In this article the author illustrates the linguistic diversity of African Pygmy populations in order to better address their anthropological diversity and history. The author also introduces a new method, based on the analysis of specialised vocabulary, to reconstruct the substratum of some languages they speak.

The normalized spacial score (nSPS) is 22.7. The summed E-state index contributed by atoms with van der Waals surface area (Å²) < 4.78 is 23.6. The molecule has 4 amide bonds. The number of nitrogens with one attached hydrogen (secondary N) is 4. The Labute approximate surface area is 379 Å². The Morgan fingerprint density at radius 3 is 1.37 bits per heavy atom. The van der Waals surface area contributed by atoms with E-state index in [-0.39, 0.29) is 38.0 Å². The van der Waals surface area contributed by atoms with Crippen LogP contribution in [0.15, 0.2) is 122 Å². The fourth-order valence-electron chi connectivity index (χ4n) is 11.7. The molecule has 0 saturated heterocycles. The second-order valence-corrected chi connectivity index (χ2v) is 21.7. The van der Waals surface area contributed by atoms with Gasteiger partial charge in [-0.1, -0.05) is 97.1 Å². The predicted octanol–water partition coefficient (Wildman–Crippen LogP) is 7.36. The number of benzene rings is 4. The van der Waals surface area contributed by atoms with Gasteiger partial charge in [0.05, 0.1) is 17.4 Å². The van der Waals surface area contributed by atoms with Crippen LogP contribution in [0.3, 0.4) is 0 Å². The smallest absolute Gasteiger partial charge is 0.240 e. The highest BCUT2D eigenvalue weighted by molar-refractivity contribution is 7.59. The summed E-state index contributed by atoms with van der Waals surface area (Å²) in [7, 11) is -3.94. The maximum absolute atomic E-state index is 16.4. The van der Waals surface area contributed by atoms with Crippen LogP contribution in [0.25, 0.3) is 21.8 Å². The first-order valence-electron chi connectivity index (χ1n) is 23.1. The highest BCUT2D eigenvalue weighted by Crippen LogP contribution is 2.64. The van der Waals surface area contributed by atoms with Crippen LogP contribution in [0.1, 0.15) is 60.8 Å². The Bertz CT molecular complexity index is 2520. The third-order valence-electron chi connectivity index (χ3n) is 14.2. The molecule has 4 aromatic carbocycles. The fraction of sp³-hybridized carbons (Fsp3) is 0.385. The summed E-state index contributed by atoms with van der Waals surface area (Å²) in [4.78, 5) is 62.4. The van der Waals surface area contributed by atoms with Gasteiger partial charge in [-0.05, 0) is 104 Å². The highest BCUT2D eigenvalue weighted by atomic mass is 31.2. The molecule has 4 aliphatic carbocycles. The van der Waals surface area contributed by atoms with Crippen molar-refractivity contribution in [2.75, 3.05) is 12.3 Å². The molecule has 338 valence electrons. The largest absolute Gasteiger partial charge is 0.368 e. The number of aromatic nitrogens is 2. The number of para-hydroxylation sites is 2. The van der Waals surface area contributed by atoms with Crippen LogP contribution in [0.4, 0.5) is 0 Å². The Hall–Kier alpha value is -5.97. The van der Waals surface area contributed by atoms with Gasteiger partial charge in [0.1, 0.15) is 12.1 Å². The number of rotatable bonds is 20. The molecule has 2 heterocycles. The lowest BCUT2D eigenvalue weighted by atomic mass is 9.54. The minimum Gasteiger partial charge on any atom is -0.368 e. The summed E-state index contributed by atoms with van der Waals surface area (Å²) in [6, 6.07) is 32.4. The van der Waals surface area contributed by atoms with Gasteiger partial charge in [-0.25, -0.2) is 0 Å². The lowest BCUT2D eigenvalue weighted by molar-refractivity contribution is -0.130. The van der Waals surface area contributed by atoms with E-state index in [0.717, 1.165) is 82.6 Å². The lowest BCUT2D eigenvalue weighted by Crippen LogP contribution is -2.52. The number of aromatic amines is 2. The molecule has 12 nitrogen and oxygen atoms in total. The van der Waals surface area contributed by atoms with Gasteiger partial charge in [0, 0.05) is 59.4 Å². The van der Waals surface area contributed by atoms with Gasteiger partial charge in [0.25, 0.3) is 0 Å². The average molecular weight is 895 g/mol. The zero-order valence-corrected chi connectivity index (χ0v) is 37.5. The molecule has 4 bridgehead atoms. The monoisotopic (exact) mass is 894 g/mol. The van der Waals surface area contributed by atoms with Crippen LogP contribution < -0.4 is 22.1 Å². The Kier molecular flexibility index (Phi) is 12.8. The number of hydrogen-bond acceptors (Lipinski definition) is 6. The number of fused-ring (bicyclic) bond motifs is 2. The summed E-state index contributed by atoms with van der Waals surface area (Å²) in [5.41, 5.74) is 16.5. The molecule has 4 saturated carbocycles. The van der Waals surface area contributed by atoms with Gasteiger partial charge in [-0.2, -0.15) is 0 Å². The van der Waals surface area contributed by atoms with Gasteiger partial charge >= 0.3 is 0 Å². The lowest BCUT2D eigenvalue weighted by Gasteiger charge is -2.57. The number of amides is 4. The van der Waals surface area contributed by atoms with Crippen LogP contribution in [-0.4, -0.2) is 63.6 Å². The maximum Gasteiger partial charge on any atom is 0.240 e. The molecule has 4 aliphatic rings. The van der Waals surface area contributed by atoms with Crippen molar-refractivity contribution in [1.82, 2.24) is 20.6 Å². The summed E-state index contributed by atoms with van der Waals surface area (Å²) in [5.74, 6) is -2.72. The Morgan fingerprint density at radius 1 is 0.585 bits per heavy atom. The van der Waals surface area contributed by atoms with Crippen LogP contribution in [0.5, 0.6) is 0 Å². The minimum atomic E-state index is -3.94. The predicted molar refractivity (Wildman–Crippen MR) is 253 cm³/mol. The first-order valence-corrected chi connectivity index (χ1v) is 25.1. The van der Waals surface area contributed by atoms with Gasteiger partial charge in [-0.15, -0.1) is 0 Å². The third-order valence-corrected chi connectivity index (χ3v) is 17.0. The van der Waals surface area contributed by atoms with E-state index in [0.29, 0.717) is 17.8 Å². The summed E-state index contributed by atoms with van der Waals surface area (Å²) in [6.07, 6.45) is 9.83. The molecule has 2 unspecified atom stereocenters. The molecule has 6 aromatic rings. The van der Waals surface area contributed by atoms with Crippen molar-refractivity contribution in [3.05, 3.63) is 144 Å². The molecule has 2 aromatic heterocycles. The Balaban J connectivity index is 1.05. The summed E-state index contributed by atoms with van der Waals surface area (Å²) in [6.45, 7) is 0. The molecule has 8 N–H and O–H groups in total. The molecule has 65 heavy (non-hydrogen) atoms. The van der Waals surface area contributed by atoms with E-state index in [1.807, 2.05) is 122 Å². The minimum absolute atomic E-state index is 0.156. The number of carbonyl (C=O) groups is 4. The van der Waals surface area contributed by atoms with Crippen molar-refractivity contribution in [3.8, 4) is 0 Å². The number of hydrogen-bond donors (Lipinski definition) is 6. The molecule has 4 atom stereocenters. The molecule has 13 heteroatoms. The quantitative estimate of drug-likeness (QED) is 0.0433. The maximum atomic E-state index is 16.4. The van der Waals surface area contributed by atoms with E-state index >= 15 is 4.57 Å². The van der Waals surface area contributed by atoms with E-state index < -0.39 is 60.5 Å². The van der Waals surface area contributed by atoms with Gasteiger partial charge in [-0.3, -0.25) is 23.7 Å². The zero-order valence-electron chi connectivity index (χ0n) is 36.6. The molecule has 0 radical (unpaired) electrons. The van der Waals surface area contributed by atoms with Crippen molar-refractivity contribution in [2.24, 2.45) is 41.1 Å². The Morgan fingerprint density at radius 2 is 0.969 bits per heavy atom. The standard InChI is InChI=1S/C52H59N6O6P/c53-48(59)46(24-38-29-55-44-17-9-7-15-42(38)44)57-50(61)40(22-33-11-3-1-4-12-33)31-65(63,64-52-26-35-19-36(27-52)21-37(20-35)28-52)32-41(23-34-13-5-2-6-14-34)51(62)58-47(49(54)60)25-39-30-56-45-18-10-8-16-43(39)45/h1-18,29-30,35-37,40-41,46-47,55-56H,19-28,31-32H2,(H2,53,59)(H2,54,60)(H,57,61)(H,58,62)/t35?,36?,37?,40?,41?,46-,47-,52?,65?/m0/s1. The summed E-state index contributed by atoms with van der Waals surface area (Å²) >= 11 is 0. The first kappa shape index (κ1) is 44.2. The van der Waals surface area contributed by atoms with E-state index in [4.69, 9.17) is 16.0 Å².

This report shows that Pygmy identity is not based on their languages, which have often been borrowed from neighbouring non-Pygmy farmer communities with whom each Pygmy group is linked. Understanding the nature of this partnership, quite variable in history, is essential to addressing Pygmy languages, identity, and history. Finally, the author show that only a multidisciplinary approach is likely to push forward the understanding of African Pygmy societies as genetic, archeological, anthropological, and ethnological evidence suggest.